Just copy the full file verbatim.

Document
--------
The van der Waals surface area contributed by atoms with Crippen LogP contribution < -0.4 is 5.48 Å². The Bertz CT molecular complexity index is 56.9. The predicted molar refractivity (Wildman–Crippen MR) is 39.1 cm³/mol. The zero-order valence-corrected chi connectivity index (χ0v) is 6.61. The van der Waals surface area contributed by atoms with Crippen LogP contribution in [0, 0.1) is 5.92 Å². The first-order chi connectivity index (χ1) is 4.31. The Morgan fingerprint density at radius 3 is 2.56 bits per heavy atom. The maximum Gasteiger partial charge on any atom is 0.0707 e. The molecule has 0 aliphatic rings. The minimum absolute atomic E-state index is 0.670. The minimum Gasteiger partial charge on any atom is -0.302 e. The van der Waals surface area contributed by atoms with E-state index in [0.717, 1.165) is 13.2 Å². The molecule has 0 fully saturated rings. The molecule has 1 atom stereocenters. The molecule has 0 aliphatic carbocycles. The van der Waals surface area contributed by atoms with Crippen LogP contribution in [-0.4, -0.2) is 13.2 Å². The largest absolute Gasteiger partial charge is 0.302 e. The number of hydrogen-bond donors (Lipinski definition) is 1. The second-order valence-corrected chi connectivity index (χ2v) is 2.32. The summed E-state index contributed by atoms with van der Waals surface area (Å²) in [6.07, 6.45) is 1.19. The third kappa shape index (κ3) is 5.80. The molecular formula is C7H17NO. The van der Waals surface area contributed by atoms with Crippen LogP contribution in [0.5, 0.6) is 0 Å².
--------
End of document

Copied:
The van der Waals surface area contributed by atoms with Crippen LogP contribution < -0.4 is 5.48 Å². The Bertz CT molecular complexity index is 56.9. The predicted molar refractivity (Wildman–Crippen MR) is 39.1 cm³/mol. The zero-order valence-corrected chi connectivity index (χ0v) is 6.61. The van der Waals surface area contributed by atoms with Crippen LogP contribution in [0, 0.1) is 5.92 Å². The first-order chi connectivity index (χ1) is 4.31. The Morgan fingerprint density at radius 3 is 2.56 bits per heavy atom. The maximum Gasteiger partial charge on any atom is 0.0707 e. The molecule has 0 aliphatic rings. The minimum absolute atomic E-state index is 0.670. The minimum Gasteiger partial charge on any atom is -0.302 e. The van der Waals surface area contributed by atoms with E-state index in [0.717, 1.165) is 13.2 Å². The molecule has 0 fully saturated rings. The molecule has 1 atom stereocenters. The molecule has 0 aliphatic carbocycles. The van der Waals surface area contributed by atoms with Crippen LogP contribution in [-0.4, -0.2) is 13.2 Å². The largest absolute Gasteiger partial charge is 0.302 e. The number of hydrogen-bond donors (Lipinski definition) is 1. The second-order valence-corrected chi connectivity index (χ2v) is 2.32. The summed E-state index contributed by atoms with van der Waals surface area (Å²) in [6.07, 6.45) is 1.19. The third kappa shape index (κ3) is 5.80. The molecular formula is C7H17NO. The van der Waals surface area contributed by atoms with Crippen LogP contribution in [0.5, 0.6) is 0 Å².